What's Wrong With Brent Celek? - NBC 10 Philadelphia
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What's Wrong With Brent Celek?



    Last year, Brent Celek put up ridiculous numbers as the Eagles' leading receiver: 76 receptions for 971 yards and 8 touchdowns. Those statistics put Celek among the elite group of NFL tight ends.

    Then Donovan McNabb left.

    Many people, including myself, didn't see that as such a bad thing. In fact, I predicted an absolute monster 2009 for Celek, since he would be thrown to by good friend Kevin Kolb, a young quarterback who makes extremely accurate short range passes.

    So much for that prediction.

    With and (mostly) without Kolb in the lineup, Celek's numbers have been uninspiring. If he keeps up this pace, he'll finish with just 48 receptions for 512 yards and 4 touchdowns -- not what we expected after he signed a 6-year contract extension.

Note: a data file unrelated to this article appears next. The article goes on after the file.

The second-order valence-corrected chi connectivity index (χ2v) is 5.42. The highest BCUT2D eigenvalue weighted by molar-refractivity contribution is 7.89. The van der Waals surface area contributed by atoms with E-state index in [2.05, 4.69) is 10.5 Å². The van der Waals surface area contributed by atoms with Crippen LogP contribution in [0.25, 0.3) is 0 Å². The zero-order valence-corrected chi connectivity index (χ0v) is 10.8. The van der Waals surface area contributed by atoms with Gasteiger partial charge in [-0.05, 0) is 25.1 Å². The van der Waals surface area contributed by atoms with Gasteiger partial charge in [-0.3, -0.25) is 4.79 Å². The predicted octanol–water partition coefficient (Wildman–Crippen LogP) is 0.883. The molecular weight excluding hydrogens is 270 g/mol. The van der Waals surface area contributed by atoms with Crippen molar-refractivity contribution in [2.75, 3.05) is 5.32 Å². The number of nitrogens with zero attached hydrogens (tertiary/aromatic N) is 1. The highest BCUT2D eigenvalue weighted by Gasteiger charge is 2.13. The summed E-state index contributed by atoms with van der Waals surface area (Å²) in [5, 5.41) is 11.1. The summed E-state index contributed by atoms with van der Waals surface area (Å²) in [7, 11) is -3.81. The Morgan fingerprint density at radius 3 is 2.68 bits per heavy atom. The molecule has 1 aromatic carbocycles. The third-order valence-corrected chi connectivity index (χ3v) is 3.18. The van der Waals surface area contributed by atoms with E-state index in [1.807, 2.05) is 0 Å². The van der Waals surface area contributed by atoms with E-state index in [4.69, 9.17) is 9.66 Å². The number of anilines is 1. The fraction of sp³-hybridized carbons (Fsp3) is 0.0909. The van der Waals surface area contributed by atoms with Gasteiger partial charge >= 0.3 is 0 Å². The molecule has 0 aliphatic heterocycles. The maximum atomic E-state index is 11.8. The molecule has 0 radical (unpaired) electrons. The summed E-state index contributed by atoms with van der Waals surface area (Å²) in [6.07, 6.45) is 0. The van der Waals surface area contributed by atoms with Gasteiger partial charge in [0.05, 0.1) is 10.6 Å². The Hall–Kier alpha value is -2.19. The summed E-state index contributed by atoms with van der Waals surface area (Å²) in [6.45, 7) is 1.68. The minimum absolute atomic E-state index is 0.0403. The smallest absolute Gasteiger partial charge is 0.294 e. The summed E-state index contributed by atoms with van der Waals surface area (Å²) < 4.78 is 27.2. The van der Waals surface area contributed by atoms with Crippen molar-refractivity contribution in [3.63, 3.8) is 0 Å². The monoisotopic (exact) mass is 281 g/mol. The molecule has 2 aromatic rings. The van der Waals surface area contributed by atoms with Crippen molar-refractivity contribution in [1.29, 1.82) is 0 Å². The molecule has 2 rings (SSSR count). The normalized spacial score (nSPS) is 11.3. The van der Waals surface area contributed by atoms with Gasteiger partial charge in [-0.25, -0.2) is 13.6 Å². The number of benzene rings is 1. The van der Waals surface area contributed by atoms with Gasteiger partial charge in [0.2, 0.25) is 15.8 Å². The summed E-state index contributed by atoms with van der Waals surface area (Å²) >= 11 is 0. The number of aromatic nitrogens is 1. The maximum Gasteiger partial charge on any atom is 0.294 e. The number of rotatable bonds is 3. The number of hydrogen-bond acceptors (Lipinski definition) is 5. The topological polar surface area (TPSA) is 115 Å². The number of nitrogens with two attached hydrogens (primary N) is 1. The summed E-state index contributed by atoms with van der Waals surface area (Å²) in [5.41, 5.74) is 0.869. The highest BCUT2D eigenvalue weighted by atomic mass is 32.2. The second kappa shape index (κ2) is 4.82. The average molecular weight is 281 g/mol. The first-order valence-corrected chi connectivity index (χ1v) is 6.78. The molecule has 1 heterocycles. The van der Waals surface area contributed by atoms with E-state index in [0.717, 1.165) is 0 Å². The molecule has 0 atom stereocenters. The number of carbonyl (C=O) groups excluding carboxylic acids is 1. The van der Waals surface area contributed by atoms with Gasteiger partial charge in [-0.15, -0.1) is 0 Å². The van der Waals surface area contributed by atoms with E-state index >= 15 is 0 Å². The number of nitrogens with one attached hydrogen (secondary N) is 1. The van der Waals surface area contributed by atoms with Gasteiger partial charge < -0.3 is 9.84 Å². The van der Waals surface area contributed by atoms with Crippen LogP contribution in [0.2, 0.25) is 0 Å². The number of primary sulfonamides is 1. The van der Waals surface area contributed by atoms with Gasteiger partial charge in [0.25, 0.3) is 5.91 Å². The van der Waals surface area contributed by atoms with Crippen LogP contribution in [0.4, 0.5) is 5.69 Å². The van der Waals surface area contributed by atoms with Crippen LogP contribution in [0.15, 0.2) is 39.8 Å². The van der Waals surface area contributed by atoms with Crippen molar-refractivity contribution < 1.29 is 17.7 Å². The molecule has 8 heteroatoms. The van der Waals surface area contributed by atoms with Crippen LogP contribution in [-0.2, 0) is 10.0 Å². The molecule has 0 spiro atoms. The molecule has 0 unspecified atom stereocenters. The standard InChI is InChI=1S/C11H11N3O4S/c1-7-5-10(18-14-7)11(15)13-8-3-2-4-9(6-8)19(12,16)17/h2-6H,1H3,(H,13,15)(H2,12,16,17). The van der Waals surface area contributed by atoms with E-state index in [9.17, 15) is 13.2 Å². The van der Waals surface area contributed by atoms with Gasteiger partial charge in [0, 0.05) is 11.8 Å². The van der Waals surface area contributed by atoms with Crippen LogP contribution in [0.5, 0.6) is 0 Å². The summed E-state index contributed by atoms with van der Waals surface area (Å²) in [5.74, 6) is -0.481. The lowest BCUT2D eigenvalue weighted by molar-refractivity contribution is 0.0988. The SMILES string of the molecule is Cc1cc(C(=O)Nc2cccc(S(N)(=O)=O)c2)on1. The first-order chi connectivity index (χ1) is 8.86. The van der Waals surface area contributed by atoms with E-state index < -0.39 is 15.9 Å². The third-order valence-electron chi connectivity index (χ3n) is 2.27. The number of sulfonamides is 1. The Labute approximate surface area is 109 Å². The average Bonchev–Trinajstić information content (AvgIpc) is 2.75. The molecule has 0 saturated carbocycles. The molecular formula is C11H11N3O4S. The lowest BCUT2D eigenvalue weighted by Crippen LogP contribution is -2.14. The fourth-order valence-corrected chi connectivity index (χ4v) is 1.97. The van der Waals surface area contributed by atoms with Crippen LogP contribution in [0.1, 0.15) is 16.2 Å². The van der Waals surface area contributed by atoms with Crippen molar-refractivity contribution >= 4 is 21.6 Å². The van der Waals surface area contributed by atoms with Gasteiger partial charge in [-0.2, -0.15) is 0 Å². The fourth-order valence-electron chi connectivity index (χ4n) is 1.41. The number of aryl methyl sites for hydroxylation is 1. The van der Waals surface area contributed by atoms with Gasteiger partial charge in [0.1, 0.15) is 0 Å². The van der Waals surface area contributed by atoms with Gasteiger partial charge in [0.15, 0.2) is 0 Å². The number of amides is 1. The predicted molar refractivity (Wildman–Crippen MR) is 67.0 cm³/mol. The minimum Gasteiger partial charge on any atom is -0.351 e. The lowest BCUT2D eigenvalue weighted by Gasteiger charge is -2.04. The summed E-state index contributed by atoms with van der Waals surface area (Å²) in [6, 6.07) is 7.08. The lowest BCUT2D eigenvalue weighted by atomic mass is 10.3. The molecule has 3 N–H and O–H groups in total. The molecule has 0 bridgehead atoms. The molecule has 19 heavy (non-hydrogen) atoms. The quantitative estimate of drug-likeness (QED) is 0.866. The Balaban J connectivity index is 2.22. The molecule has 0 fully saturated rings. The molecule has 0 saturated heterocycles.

So what's the problem?

    Turns out, it isn't just one thing.

    For starters, he's just not getting targeted as much with Kolb or Vick under center as he did last year with McNabb. During the regular season last year, Celek was thrown to an average of 7 times a game -- good for seventh-best in the league. This season he's only targeted 5.5 times a game.

    Celek's simply not as big a part of the offense anymore. He was getting 20 percent of all passes last year, but in 2010 that's dropped closer to 15 percent. Many of those short passes are going to LeSean McCoy this year.

    However, it's not all on the quarterbacks. Celek hasn't been making the most of his opportunities. He caught 67.5 percent of passes thrown his way last year, but this season that catch rate has dropped precipitously, to only 54.5 percent. Furthermore, Celek hasn't been able to get the yards after the catch that he did last season, an element crucial to his success in the short and intermediate areas.

    Overall, it's been a dissappointing start for Celek, and those of us who predicted great things for him this season or who drafted him in their fantasy football leagues (ugh). Hopefully, for everyone's sake, he can start turning it around.